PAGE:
“Youth is the gift of nature, but age is a work of art.” (Stanislaw Jerzy Lec)
——There are many different outlooks on the ageing process. One person may be scared of growing older. Another, could embrace the thought and others may feel ambivalent towards the idea. Never the less, it is a situation, issue or opportunity that most of us must face and that’s why it is crucial to determine the facts from the falsehoods when it comes to later life. Below we debunk nine popular myths that come with ageing.
Myth 1: “If you don’t exercise in your 20’s, 30’s, 40’s or 50’s then it’s too late to start at anytime”
The fact is that it is never too late to start exercising. In fact, there was a story not so long ago about someone who started exercising in his 90’s and feels better than he has for almost a decade. We are not claiming that it can reverse the ageing process but it can go long way to slowing it down. Physical activity can make you feel stronger and is also great for positive mental health effects too.
Myth 2: “Ageing will inevitably lead to loneliness”
It is true that many older people suffer from social isolation, especially for those who have mobility difficulties. However, loneliness doesn’t have to become a reality for older people. Visiting the family, meet up with friends or simply walking to the shops can go a long way to reducing the feeling of loneliness.
Myth 3: “Older people are an economic drain on society”
Put simply: they’re not. Older people are in fact net contributors to society in terms of economic benefit. In fact, they add around a net gain of 40bn pounds! The study conducted by the Royal Voluntary Service shows that older people benefit the economy to a total of £175.9bn, including a volunteering worth of at least 10bn. This is compared to a welfare cost of £136.3bn (inclusive of pensions).
Myth 4: “You require less sleep as you grow older”
You may notice that as people grow older they seem to go to bed rather late and wake up rather early. This doesn’t mean that older people require less sleep than when they were younger. Instead it might mean that an otherwise common sleeping pattern may change. For example less time may be given to a block period of sleeping but this could well be supplemented with short naps throughout the day.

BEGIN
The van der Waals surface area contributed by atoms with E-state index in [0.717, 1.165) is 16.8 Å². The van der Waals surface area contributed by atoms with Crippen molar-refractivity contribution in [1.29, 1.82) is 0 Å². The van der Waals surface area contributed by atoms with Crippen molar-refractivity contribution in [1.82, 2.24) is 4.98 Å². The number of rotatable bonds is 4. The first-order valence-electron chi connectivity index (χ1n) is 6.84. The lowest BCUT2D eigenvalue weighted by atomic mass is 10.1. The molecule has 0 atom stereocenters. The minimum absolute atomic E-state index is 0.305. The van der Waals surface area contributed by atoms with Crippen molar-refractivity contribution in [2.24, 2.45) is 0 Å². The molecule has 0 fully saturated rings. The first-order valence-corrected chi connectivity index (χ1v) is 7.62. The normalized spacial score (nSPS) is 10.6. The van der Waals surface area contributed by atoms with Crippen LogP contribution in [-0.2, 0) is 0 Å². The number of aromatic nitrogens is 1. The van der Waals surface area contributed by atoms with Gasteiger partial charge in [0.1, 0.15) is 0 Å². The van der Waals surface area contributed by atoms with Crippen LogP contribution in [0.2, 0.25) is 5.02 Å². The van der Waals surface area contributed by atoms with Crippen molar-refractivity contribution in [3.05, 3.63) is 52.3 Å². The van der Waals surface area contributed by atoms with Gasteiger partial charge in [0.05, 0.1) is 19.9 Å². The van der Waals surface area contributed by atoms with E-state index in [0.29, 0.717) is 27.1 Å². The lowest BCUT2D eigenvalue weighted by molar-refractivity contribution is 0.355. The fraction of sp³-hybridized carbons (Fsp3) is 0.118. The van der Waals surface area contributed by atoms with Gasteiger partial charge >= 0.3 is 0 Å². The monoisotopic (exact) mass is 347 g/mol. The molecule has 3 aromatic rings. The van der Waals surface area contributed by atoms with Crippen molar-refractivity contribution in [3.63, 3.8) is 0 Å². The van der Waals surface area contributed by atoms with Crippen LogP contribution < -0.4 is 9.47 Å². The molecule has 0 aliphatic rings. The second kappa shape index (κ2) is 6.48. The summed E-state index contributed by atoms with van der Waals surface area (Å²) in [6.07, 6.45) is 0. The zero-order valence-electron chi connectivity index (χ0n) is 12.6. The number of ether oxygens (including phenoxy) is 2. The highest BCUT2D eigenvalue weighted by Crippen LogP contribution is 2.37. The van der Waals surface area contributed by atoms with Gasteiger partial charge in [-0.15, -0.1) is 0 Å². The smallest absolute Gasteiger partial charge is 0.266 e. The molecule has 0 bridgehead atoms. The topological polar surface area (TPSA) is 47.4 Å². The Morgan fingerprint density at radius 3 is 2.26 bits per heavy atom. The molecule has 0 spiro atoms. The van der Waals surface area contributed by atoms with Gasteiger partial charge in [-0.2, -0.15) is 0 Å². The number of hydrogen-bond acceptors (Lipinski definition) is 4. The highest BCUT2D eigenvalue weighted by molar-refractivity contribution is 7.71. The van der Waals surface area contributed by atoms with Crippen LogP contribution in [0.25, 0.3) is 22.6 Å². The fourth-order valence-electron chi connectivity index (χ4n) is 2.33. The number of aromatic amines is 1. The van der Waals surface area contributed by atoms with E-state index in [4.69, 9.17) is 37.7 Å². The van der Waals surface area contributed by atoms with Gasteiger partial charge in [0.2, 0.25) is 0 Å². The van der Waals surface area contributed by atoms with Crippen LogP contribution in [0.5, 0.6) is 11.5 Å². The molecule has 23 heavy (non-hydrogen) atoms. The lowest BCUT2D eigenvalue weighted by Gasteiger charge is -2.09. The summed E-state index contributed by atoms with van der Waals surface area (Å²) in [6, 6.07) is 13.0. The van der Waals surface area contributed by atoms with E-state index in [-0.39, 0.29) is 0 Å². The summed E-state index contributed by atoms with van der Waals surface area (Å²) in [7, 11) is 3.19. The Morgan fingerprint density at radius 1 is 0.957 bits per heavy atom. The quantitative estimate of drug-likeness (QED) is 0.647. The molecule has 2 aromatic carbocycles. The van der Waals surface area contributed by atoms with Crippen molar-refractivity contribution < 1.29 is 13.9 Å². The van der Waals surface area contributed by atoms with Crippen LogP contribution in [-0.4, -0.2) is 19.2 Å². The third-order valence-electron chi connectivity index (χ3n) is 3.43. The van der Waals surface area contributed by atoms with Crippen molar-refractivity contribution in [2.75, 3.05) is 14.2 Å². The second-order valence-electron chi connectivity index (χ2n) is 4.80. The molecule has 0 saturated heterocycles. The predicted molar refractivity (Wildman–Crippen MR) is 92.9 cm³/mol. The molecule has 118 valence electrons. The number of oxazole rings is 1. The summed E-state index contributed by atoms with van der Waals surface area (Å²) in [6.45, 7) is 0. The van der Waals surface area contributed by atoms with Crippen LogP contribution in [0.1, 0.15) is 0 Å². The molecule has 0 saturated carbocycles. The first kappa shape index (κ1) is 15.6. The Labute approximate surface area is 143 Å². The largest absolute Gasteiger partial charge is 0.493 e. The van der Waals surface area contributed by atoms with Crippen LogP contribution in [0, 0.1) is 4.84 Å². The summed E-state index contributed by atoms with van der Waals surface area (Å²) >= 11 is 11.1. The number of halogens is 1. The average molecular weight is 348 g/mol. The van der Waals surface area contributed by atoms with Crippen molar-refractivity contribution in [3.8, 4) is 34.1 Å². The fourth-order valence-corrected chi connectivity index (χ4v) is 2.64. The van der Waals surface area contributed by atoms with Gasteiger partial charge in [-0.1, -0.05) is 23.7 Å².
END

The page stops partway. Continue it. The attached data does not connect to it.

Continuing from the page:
Myth 5: “You’ll feel old”
For some people, they will of course start to feel older as they age. However, in many cases the opposite feeling actually occurs! A PEW 2009 survey shows the gap between actual age and felt age is 10-19 years younger amongst the over 50’s. Therefore feeling old can largely be left to the under 50’s.
Myth 6: “A bad habit is a bad habit for life”
Making positive lifestyle choices can come at any age. The view that someone is ‘too old to quit smoking’ simply isn’t true. In fact, stopping things like alcohol and smoking later in life can have a positive impact even if cognitive decline has already started. It doesn’t matter whether it is smoking, diet or exercise it’s never too late to change your habits.
Myth 7: “You can’t teach an old dog new tricks”
No, you can teach someone of the older generation something new and most of the time they will be grateful for it. The days when an older persons brain was deemed to be stagnate has now gone and in scientific circles it is now widely accepted that you can learn at any time in life. Also, keeping the brain active is also hugely influential when it comes to learning new things.
Myth 8: “Older people are just more forgetful”
This stereotype of older people is actually quite damning and simply not true. There are many ways to vary changes in memory and growing older is not one of them. The truth is that it is an amalgamation of things that can affect memory at any age. These can be: worry, stress, depression or illness.
Myth 9: “Older workers are simply unproductive”
More and more businesses will now have to look to the older generation with the starkly apparent ageing population. The smarter of these companies will realise that this is a huge opportunity for the simple fact that older workers are great! They are more likely to be loyal to a company and have less time off.
The beautiful thing about ageing is that, in the most part, you’re able to do it in whichever way you want. Whether it is retiring abroad, continuing to work or simply taking up another hobby – there are loads of possibilities. However, to enjoy all of these things you will need to try and forget about the common stereotypes that people make about ageing; most of which are simply outdated beliefs.